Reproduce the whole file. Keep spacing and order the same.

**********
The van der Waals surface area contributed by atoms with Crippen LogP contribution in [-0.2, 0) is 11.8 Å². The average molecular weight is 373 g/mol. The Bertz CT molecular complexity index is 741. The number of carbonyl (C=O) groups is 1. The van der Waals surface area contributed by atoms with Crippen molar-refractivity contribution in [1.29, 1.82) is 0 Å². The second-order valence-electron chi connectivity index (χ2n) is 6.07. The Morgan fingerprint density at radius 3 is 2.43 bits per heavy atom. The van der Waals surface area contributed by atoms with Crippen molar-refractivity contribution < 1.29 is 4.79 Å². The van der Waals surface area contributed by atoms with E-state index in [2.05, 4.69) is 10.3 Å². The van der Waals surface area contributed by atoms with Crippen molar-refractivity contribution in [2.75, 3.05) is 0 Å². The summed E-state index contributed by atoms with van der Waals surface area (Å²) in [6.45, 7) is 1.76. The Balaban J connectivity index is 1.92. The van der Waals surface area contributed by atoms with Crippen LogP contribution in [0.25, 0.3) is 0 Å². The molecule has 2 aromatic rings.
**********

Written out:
The van der Waals surface area contributed by atoms with Crippen LogP contribution in [-0.2, 0) is 11.8 Å². The average molecular weight is 373 g/mol. The Bertz CT molecular complexity index is 741. The number of carbonyl (C=O) groups is 1. The van der Waals surface area contributed by atoms with Crippen molar-refractivity contribution in [1.29, 1.82) is 0 Å². The second-order valence-electron chi connectivity index (χ2n) is 6.07. The Morgan fingerprint density at radius 3 is 2.43 bits per heavy atom. The van der Waals surface area contributed by atoms with Crippen molar-refractivity contribution < 1.29 is 4.79 Å². The van der Waals surface area contributed by atoms with E-state index in [2.05, 4.69) is 10.3 Å². The van der Waals surface area contributed by atoms with Crippen molar-refractivity contribution in [2.75, 3.05) is 0 Å². The summed E-state index contributed by atoms with van der Waals surface area (Å²) in [6.45, 7) is 1.76. The Balaban J connectivity index is 1.92. The van der Waals surface area contributed by atoms with Crippen LogP contribution in [0.25, 0.3) is 0 Å². The molecule has 2 aromatic rings.